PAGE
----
Frequently Asked Questions (FAQ)

Questions about the EU referendum?

Please see the information posted here. The university appreciates that there are other questions to which applicants and offer holders seek answers, such as access to the NHS and post-study right to work. The University will update this page as the implication of the referendum result become clear and as UK and EU negotiations advance.

I am taking Maths and Physics A-Levels, does it matter what I choose for my third A level?

We accept any subject except General Studies and Critical Thinking.  However, the third A-level is an important part of your preparation for the course, which is highly academic.  If it is available to you, there is little doubt that Further maths is the most relevant subject, closely followed by Chemistry.  Other subjects with a scientific or methodical structure can also be very helpful.

I know I need an A* in Maths, Further Maths or Physics - does it matter which?

If you receive an offer, this will not be specified.

A-Levels taken other than in Year 13

The standard minimum entrance requirements outlined deliberately do not specify that your A2-levels, Advanced Highers, IB HL subjects, or equivalents should all have been obtained in the same examination period. However, based on our consideration of all relevant information available to us, such a requirement may form part of a conditional offer for an individual candidate.

Does it matter which college I apply to?

You can apply to a specific college stating the preference in the UCAS form, or can submit an Open Application, in which case the college is designated by the University Admissions Office. The admissions office does not tell colleges which candidates submitted an open application. If you do not have a particular preference for a college then making an open application is the best thing to do.

What should I say in my personal statement?

This is the opportunity to say why you want to do engineering - what it is that specially interests you about engineering, and what you have done about pursuing that interest. You may have an engineering-related hobby (e.g. building combat robots, or beading) so as well as explaining what pleasure it gives you (beating up other robots, or making bead necklaces) you should also say if you can what engineering principles you have learned from it (optimum relative mass of hammer head, or what it is that limits the maximum rate you can increase a peyote stitch).

Whilst we recognise that it is not possible for everyone to get on a Headstart course or get some engineering-related work experience, if you have managed to do this say so - and don’t forget to include what personal and engineering lessons you have learned from it.

Be careful not to succumb to the temptation to overstate or fake your interest, or dredge up an indolently pursued hobby from the past in order to impress. If you are invited to interview it is likely, if you mention them, that you will be asked about your hobbies and work experience. If your avid interest in building combat robots turns out never to have progressed beyond watching battles on TV then that will not create a good impression.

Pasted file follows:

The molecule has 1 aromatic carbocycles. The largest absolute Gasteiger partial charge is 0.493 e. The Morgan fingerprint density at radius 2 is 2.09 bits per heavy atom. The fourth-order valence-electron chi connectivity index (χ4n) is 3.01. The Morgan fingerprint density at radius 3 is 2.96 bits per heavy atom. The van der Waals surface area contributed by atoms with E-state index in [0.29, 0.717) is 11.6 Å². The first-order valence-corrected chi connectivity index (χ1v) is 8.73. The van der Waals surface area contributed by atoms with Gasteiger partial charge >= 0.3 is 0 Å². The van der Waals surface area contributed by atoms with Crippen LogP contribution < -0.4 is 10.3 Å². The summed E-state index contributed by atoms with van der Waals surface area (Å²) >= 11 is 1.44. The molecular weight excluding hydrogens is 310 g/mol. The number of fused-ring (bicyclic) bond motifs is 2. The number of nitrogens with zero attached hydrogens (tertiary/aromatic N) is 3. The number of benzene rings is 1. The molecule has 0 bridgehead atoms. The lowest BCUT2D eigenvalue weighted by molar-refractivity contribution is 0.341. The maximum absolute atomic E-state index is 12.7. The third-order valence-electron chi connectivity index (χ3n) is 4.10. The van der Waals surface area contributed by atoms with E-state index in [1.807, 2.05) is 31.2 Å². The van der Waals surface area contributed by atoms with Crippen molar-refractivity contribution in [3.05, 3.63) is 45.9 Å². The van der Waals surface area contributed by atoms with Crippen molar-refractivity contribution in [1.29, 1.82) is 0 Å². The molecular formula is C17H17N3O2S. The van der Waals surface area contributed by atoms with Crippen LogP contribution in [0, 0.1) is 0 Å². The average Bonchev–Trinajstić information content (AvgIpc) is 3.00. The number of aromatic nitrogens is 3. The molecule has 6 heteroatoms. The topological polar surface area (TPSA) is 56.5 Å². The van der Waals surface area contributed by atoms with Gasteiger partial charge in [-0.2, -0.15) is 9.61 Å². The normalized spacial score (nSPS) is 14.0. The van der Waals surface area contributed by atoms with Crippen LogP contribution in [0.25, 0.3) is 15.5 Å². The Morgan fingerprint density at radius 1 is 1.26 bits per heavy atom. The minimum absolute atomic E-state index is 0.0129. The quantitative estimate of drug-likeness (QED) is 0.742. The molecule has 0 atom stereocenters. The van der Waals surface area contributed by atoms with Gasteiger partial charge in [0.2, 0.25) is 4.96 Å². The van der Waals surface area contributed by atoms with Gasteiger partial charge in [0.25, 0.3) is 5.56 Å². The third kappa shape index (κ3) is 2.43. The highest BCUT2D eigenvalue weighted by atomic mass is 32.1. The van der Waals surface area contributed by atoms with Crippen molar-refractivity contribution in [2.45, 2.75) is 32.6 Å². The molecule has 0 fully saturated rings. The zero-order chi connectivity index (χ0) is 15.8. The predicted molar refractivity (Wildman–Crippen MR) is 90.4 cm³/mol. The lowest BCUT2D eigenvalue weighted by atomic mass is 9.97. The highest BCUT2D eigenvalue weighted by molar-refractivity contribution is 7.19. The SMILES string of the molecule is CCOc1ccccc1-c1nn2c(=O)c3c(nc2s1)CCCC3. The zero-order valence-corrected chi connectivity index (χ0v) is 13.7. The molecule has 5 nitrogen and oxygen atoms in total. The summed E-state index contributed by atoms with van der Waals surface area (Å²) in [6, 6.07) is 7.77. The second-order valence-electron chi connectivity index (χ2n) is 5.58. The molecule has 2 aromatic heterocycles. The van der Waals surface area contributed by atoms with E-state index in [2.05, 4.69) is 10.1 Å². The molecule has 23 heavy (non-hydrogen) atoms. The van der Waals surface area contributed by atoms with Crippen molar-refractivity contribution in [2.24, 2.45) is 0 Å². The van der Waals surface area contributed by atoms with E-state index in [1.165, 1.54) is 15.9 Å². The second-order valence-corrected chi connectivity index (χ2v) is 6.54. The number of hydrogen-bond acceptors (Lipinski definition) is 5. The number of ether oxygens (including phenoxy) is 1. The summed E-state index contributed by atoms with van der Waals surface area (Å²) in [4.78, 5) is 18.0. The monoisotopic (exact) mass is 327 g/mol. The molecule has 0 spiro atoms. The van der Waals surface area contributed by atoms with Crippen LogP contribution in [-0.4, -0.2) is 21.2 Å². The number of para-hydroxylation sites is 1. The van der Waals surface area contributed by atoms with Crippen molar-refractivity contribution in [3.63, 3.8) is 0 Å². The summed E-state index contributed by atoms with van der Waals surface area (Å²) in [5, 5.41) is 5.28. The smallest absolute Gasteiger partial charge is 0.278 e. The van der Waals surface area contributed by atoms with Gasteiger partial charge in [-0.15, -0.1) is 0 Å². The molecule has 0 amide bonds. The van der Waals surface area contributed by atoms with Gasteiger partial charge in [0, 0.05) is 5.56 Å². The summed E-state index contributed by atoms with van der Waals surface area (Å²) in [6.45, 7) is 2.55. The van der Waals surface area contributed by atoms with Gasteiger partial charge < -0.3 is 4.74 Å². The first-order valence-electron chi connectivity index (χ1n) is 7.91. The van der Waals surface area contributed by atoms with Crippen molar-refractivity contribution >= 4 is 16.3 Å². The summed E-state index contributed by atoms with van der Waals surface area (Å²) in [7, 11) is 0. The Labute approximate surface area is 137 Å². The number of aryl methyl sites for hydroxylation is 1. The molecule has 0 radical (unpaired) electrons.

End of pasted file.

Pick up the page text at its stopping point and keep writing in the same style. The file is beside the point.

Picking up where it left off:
What happens at interview?

You will have two interviews. The first, usually in the morning and lasting between 30 and 45 minutes, will be at your preferred college (or the one that has been allocated to you). The second will be at another college in the afternoon will last 30 minutes.

The morning interview will explore your interest in engineering and also test how well you can develop your ideas in mathematics and physics. The maths question will be based on what you have done at school. The questions on physics will usually centre round an electrical or mechanical situation chosen to match the particular subjects you have covered at school. You will be asked to explain the physics of what is going on and, with help from the interviewers, will be expected to develop the physical arguments using simple maths to see how good you are at expressing physical concepts mathematically. A typical example can be found here.

The afternoon interview will usually be shorter and may consist of the mathematics and physics questions only.

How can I prepare for the interview?

The purpose of the interview is to find out how good you are at explaining your ideas and how quickly you can pick up and develop new ones. To some extent this is does not depend on how much you know, but clearly the more you do know the more concepts you will be able to call on to explain what is happening. The questions will always start from material you will have covered in your school courses, so we will expect you to be familiar with all the maths and physics you have covered in school – even if you ‘have not done it since last year’. Don’t cram for the interview though. If you get stuck or are unsure about anything, you can (and should) ask the interviewer for some help – do not be embarrassed about this, it is expected that you will need some help at some time.

Where should I look for information about funding?

Please look at our Fees, Scholarships & Funding page.

Engineering Prospectus 2014Where can I get an Engineering Science Prospectus?

A printed prospectus about the Undergraduate Engineering Course is available from:

Department of Engineering Science, University of Oxford
Parks Road
Oxford, OX1 3PJ
Tel: (+44 or 0) 1865 273006